#>   3   588 'GasLift'                                                    
#>   4   904 'gas-lifted'                                                 
#>   5   904 'gas+lifted'                                                 
#>   6  1547 'lift+gas'                                                   
#>   7  1547 'lift-gas'                                                   
#>   8     2 'gas.lift'                                                   
#>   9     4 'gas_lift'
# "gas lift" is the same as "gas-lift"
gas_lift$keywords
#> # A tibble: 9 x 4
#>   Var1     paper_count sf        url                                       
#>   <chr>          <dbl> <chr>     <chr>                                     
#> 1 gas lift        7273 'gas+lif~ "https://www.onepetro.org/search?q=\"gas+~
#> 2 gas-lift        7273 'gas-lif~ "https://www.onepetro.org/search?q=\"gas-~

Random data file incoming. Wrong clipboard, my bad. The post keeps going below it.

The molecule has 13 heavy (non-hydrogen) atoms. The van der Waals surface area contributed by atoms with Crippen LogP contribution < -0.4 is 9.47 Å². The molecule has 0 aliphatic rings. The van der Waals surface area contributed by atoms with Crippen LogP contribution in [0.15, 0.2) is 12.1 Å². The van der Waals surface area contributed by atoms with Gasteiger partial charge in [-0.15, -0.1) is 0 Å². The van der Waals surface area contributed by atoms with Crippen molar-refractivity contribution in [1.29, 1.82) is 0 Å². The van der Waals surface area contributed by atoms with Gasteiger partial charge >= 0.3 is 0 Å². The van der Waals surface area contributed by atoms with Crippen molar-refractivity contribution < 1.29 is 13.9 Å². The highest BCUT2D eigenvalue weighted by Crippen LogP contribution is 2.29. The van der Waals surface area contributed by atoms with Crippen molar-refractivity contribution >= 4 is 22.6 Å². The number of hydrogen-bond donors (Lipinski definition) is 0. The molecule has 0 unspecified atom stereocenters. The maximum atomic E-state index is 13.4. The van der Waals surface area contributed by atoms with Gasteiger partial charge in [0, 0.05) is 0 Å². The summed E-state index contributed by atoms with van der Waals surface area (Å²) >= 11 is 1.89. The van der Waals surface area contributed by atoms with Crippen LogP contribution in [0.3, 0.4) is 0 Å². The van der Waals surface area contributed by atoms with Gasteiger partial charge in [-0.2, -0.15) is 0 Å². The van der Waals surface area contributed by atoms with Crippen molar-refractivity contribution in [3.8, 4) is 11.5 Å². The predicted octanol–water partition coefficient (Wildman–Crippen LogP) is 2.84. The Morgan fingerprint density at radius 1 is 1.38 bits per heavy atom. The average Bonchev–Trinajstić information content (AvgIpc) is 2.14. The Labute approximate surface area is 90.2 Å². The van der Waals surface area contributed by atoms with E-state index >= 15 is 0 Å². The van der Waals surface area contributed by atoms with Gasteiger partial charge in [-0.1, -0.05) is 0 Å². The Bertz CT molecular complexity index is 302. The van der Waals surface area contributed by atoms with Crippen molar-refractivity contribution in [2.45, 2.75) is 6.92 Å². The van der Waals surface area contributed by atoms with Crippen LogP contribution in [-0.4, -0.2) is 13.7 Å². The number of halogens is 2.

#> 3 GasLift          588 'GasLift' "https://www.onepetro.org/search?q=\"GasL~
#> 4 gas-lif~         904 'gas-lif~ "https://www.onepetro.org/search?q=\"gas-~
#> 5 gas lif~         904 'gas+lif~ "https://www.onepetro.org/search?q=\"gas+~
#> 6 lift gas        1547 'lift+ga~ "https://www.onepetro.org/search?q=\"lift~
#> 7 lift-gas        1547 'lift-ga~ "https://www.onepetro.org/search?q=\"lift~
#> 8 gas.lift           2 'gas.lif~ "https://www.onepetro.org/search?q=\"gas.~
#> 9 gas_lift           4 'gas_lif~ "https://www.onepetro.org/search?q=\"gas_~

This is the dataframe with the results.

There is something interesting here: take a look at the paper count for gas-lift and lift-gas; they have the same number of papers written with those words. This could mean a coincidence, or, after the time that the word gas-lift started to be used, also a consensus for the use of the word lift-gas was adopted.